A few months ago, we launched City Howl, a Web site that allows citizens to post their raves or rants about city services (see www.thecityhowl.com).
Every week, we'll be publishing highlights of our investigations into some of these problems.
THE PROBLEM: There's a leak on Ridge Avenue. East Falls resident Isolene Nelson noticed it and called the Water Department, but no one came to investigate. Then she ran into a department employee who, she says, told her the problem was too expensive to fix.
Nelson was worried because the steady stream of water running over the sidewalk onto the street caused a hazard in cold weather. Plus, it just seemed like an unnecessary waste of water. Two years and multiple phone calls later, she was still waiting to hear back.
"It's like nobody hears me," she said, adding: "After you call for a couple of years, you tend to stop calling."
What we found: After Nelson wrote a post about the problem on City Howl, we went out to look at the leak with her. Sure enough, water was steadily streaming out of a moss-covered opening at the base of a hill on the north side of Ridge Avenue. The sidewalk was covered with water, which empties into a nearby drain. Coincidentally, the leak is only blocks from a Water Department facility.
What we did: We called Water Department spokeswoman Laura Copeland. She said there was no record of any of Nelson's calls. (Nelson said she's sure she called several times, but doesn't have a record of any of the attempts.)
Copeland and Anthony Varano, who does leak-detection for the department, trekked out to East Falls to look at the problem. Varano said the department would run tests to see whether the water was coming from a natural spring - that part of Northwest Philly has a lot of them - or from an opening in the line.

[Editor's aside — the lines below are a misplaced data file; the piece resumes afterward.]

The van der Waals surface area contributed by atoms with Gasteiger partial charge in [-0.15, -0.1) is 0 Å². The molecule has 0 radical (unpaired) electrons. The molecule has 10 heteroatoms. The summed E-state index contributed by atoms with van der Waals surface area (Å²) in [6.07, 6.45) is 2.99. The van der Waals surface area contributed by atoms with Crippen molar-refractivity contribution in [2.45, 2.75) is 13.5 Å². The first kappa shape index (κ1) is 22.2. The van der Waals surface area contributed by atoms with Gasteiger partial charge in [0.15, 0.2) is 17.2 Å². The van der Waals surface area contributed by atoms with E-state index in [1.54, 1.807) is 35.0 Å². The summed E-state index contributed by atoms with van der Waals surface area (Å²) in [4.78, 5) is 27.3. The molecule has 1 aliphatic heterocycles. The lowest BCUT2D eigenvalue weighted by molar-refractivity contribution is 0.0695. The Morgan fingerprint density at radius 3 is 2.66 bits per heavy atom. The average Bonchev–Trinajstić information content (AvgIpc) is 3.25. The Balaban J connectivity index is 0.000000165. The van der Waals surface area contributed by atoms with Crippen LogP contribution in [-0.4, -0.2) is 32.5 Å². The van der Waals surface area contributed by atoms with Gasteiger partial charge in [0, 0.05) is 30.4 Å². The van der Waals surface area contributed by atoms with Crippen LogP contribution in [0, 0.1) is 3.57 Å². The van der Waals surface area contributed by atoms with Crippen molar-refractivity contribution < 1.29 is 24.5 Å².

The outcome: After a few days, Copeland was able to report that the leak was fixed. The water had been coming from an abandoned service line left over from public-housing projects that used to be at the top of the hill. After they were demolished, the lines weren't capped properly. Water Department workers drilled under the street and sealed the water main.
Copeland asks that Philadelphians call either 3-1-1 or the department's special hot line (215-685-5300) to report a leak. Calling other Water Department numbers might cause your call to "get lost in the city," she said.
- Anthony Campisi
A snowblower co-op?
The idea: Lend snowblowers to block captains to expedite snow clearance on small streets, an idea posted by Holmesburg resident Leonard Thompson. The city could buy snowblowers and lend them out to block captains. The machines could be shared by several blocks.
Thompson, whose inspiration came when stationed in Germany, also suggested that large locked salt bins be placed on these smaller streets during the winter. The block captains would have access to the salt, and the bins would be removed in the spring.
What block captains think: Eric Quick, block captain for three years on the 5500 block of Locust Street, said he thought that the idea was excellent but that some training would be necessary to protect the city from liability.
Tyrone Williams, a former block captain (for eight years) on the 6300 block of Kingsessing Avenue, welcomed the idea because he believes that the city can't do everything.
"All of us is in the snowstorm," he said, "not just city government."
Williams stressed that before this plan could go into action, communities would have to speak out about the quality of the leadership they're receiving, since "some block captains are fighting with the block."
What the Streets Department thinks: Department spokeswoman Keisha McCarty-Skelton said that Thompson's idea "seems to be a great plan," but that the department would have to consider its cost and block- captain interest. (The block captain list is 6,000 names long.)
Could it happen?
McCarty-Skelton passed the idea on to the Highway Division and the Streets Department's commissioner, Clarena Tolson. McCarty-Skelton said Tolson "thought it was a great idea."
They will discuss the plan further to see if it's something the department can do, McCarty-Skelton said.
- Juliana Reyes
Anthony Campisi and Juliana Reyes report for It's Our Money
Have a problem getting services from a city department, or an idea for a more effective way to get things done? Let us know about it at www.thecityhowl.com
or write City Howl, c/o the Daily News,
400 N. Broad St.